Tweeting Literature- the Next Big Thing?

Tweeting Literature- The Next Big Thing?
During my summer internship at NBC Bay Area News, I wrote an article about Matt Stewart, a local author who published his first novel via 3,700 tweets on Twitter. Stewart claims to be the first author to publish a novel on Twitter, but after digging deeper I found that he is one of a few people who are using Twitter to publish literature.
In all honesty, when hearing Stewart brag about being a published author on Twitter I was not impressed. “Ok,” I thought, “so no one credible wanted to publish your book so you did it yourself. Is anyone actually going to read it?”
Well, Stewart’s novel The French Revolution may only have 1,023 followers on Twitter, but it turns out credible literary organizations are starting to use new media Web sites such as Twitter to publish literature as well.
According to a New York Times article, Electric Literature, a quarterly literary magazine is using new media to its advantage to “revitalize the short story in the age of the short attention span.” In addition to using Facebook for publicity, the magazine also publishes videos on Youtube and will begin having authors tweet out short stories on Twitter.
I suppose it is good that people are trying to maintain art and literature in a world of decreasing attention spans and the-world-at-your-fingertips-technology, but at what point is this too much? Is our society ever going to look back at the simple days when magazines and books were published on paper and miss it?


Alex said...

I don't think paper books and magazines will ever go out of style. There is something comforting and so easy about curling up on the couch with a book or magazine. Also, magazine and books can enhance themselves and appeal to consumers by providing more tangible features--such as pop-out pictures, glossy photos--that computer screens can't duplicate.


I like the questions you pose at the end of this post. But I don't think it's ever going to get to the point where we are looking back on "the simple days." I think that these links between new media and literature were a natural step. Like you sort of noted with Matt Stewart's mode of self-publishing, it is just taking advantage of niche markets- a segment of people who feel comfortable mixing new technology with old literary values. I don't think this style will ever be for everyone, but as fledgling writers, I think it's really good that more options such as this continue to open up and push the boundaries of media dissemination.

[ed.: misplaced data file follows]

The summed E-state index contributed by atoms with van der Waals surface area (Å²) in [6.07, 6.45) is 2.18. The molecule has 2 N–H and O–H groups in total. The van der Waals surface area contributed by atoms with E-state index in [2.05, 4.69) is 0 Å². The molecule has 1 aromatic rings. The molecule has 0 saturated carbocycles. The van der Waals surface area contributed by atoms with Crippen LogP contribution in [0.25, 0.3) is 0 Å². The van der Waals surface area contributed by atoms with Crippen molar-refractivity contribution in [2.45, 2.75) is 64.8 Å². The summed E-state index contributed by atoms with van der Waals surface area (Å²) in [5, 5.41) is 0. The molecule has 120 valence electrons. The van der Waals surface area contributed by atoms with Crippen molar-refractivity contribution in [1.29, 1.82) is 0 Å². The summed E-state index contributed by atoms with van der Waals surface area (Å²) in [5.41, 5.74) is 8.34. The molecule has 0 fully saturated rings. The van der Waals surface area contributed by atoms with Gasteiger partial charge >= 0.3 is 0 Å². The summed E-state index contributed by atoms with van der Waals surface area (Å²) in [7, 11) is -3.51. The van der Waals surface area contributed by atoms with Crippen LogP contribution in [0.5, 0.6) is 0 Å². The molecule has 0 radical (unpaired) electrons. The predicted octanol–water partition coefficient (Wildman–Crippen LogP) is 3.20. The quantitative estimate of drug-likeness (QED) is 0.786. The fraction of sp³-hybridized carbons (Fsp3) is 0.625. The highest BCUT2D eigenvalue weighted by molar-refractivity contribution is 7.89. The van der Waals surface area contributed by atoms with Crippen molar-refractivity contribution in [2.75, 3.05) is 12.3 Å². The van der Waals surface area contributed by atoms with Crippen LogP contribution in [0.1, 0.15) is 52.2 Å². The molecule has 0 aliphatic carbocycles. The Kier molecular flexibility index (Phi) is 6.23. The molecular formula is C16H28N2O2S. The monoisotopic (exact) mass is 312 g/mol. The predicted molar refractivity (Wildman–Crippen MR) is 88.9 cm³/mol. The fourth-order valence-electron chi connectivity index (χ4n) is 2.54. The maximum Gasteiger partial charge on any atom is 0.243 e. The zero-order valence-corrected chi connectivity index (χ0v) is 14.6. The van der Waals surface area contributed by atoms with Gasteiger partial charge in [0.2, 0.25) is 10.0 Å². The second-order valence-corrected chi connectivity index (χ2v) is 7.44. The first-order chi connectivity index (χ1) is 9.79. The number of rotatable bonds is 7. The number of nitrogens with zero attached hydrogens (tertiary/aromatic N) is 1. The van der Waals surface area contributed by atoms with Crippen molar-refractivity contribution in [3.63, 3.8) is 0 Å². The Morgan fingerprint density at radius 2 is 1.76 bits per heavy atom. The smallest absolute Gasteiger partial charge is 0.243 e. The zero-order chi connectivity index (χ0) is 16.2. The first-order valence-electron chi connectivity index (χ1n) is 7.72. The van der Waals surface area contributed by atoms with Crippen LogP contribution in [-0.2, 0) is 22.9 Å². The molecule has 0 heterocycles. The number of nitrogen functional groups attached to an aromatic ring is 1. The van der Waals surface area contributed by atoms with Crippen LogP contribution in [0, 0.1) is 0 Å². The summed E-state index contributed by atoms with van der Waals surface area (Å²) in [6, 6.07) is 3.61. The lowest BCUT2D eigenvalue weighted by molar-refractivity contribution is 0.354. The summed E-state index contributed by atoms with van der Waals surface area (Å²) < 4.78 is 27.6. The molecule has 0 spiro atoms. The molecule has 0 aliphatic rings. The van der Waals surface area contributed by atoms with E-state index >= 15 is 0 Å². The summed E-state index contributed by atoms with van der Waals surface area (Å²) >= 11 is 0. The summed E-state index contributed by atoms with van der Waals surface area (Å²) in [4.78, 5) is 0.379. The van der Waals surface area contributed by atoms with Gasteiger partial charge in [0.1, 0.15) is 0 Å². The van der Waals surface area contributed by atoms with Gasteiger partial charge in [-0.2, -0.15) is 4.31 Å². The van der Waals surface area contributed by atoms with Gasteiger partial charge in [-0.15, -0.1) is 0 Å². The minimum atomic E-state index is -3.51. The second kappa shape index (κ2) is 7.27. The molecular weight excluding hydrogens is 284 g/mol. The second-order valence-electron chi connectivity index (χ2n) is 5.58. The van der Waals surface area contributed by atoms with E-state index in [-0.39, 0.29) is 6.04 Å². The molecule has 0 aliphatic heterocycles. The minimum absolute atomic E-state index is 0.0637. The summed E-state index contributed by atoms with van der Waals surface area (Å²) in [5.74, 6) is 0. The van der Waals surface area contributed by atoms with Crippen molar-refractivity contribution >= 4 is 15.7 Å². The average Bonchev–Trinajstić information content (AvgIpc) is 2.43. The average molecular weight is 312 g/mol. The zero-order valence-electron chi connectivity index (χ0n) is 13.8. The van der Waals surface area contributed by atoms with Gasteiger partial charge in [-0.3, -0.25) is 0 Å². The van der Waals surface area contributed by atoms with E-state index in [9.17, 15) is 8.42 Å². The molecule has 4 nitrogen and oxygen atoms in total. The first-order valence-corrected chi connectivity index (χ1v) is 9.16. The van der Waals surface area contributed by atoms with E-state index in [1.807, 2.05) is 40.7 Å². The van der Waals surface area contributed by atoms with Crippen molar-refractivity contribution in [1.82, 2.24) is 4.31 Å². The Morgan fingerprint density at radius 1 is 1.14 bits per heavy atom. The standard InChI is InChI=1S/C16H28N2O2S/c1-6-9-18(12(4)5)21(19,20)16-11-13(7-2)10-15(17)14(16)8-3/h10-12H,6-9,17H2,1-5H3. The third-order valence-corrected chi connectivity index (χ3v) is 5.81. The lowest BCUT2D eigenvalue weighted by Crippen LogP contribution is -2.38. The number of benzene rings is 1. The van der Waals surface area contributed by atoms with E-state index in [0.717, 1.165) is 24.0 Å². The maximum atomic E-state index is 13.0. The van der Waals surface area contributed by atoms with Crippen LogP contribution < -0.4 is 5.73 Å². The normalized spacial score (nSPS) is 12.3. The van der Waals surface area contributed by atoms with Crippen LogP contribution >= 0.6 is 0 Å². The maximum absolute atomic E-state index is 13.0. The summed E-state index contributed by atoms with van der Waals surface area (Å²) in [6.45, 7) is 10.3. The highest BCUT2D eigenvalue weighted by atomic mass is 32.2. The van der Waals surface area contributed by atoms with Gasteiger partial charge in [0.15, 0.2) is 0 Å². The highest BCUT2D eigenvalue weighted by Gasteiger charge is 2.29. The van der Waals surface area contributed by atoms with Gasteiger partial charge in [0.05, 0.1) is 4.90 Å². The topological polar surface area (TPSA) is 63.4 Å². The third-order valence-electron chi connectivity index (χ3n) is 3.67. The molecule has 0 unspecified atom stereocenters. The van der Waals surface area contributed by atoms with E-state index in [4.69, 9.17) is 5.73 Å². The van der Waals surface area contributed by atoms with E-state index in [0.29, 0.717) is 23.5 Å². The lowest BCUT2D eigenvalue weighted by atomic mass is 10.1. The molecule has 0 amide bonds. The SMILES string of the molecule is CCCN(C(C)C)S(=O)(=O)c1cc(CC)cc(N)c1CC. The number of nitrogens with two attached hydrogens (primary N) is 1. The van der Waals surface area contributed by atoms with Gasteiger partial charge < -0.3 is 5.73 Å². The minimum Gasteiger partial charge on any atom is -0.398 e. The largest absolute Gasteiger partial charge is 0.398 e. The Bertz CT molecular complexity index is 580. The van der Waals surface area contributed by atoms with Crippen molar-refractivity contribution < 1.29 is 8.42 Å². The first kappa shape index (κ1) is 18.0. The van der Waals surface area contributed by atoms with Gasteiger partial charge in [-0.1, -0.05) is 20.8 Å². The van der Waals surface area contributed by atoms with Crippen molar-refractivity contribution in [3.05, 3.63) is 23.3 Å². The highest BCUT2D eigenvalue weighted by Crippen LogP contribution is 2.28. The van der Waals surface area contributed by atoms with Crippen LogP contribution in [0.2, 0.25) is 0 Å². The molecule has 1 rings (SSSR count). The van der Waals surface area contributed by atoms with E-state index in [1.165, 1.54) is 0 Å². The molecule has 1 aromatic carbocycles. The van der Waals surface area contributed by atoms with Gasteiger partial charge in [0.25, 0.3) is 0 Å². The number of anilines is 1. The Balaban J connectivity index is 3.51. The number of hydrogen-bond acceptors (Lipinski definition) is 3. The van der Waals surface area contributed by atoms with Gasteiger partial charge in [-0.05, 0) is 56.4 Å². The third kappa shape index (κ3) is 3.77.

Greg Schimmel said...

I think this is a really cool and innovative idea, but I don't think books and magazines will ever be eliminated from our society. There is still something comforting to people about reading an old-fashioned book, and I don't think this will ever completely change. Much like the way journalists use Twitter, people may adapt to the new technology and include it in their routine but they won't complete abandon the traditional way of sharing and obtaining information.

Sophie Terbush said...

I think that if you are an author, Twittering short stories or maybe sections of a book that you're releasing soon would be good ways to create a following. But I really don't like the developing trend of people using the Internet and hand-held electronics to read literature. For example, the Amazon Kindle is a tablet that you can use to read books and newspapers online, but you have to pay-per-view which is worse than just buying a book once, and it's also bad for your eyesight to look at a computer or laptop screen for too long. I had to get glasses because my vision actually got worse due to how much time I spend looking at the computer, and I'm only supposed to wear them when I'm using my laptop. I think that reading books online and electronically sounds cool because it's new technology, but it's really doing more harm than good.

Jenna Shulman said...

All I can say about Matt Stewart is WOW! Your research and article bring up very interesting view points in the new era of journalism world. This past summer, I would always see the Amazon Kindle on the train on my way to my internship. I would constantly think to myself, "Is this what technology has become?" I find it really hard to believe that print copies of books are going to disappear. Nothing can replace having that fresh new stack of paper in your hand and being able to read it wherever you want. Who wants to deal with a computer screen? My vision has already decreased from surfing the web and doing homework every day. I could not imagine what it would be like if I tried to read a book for 5 straight hours. It makes me sad to see how tradition is disappearing. It also makes me sad to see how short people's attention spans are. Twitter should NOT be used for stories. They give you 140 characters for a reason !